One last version. John Barrymore was the great Hamlet of the early part of the 20th century. The bulk of his career was before sound film, so it was only in his decline that he filmed the speech — or part of it — in a silly comedy starring Kay Kyser as a hick bandleader attempting to learn to be an actor. He hires Barrymore, playing a parody version of himself, to be his mentor. At one point, the comedy stops and Barrymore gives his bit of the soliloquy and you can see the majesty of his talent peek through the alcoholic puffiness. The take is almost ruined by his uncontrollable eyebrows, looking like two marmots fighting over a cheese. But the words, the words, the words. (Link here). 

Papa Essiedu, Simon Russell Beale, Paul Giamatti, Grantham Coleman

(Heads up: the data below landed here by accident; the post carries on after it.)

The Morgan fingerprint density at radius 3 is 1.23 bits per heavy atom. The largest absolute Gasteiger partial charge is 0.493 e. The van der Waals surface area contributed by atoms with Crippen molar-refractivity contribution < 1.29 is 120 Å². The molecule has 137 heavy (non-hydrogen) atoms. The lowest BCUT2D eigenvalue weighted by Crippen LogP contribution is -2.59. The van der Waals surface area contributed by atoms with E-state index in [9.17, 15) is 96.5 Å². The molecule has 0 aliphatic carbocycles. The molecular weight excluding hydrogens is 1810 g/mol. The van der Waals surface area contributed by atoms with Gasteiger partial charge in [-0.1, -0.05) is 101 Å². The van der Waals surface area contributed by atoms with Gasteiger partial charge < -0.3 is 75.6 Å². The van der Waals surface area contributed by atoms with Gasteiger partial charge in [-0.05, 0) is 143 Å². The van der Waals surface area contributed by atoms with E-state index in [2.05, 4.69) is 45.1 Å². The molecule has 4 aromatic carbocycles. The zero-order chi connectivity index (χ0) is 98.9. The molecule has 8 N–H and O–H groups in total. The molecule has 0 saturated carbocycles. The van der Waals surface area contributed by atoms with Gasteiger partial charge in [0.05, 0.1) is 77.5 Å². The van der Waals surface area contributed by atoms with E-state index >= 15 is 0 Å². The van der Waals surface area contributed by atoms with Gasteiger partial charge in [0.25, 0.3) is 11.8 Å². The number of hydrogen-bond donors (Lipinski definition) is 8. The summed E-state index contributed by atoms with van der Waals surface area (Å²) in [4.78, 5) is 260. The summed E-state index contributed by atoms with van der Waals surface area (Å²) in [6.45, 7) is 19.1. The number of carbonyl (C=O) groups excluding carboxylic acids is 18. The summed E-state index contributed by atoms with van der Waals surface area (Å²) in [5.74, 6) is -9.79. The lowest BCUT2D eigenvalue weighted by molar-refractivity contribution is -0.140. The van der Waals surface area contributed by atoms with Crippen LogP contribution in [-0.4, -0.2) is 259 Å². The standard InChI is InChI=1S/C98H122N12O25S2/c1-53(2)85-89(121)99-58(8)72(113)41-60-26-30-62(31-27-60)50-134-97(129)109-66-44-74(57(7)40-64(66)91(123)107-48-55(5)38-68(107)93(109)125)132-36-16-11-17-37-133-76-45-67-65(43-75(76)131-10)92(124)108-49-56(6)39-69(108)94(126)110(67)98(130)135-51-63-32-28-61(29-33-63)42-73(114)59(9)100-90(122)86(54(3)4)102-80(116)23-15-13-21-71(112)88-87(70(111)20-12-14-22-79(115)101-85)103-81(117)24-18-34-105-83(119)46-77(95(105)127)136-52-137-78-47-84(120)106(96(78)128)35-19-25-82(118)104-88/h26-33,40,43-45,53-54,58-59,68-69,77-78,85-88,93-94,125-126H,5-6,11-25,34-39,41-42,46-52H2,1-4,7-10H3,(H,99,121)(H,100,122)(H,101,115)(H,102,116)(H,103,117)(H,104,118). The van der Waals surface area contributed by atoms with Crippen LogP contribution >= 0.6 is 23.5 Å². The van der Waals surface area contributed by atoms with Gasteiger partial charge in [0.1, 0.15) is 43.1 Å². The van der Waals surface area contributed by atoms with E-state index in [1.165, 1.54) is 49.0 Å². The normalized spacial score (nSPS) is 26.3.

As for the words, they can be difficult for modern listeners. What the hell is a fardel? Would you bear fardels with a bare bodkin? Sometimes you wonder what Shakespeare meant, although the problem isn’t as apparent when the words are spoken on stage, as when you read them in text. An actor can make the meaning clear in context. When Hamlet says, “with a bare bodkin,” he draws his dagger and the audience understands. 

But language has changed in the past 400 years and even words that are still in current usage often had different meanings then. A careful reading of Shakespeare’s work demands an attention to lexicographical detail, if we are to avoid confusion. 

And even when we know what the words mean, we are still faced with the fact that the Bard often uses the words metaphorically, as when he has Hamlet talk of “taking his quietus,” which doesn’t literally mean to kill himself, but rather means, having finished an enterprise, or having paid off a longstanding debt. Such is life, he implies.

The most famous soliloquy in Hamlet is a profound meditation on death and suicide — the question Albert Camus said is the only philosophical question that really matters. But what do the words mean?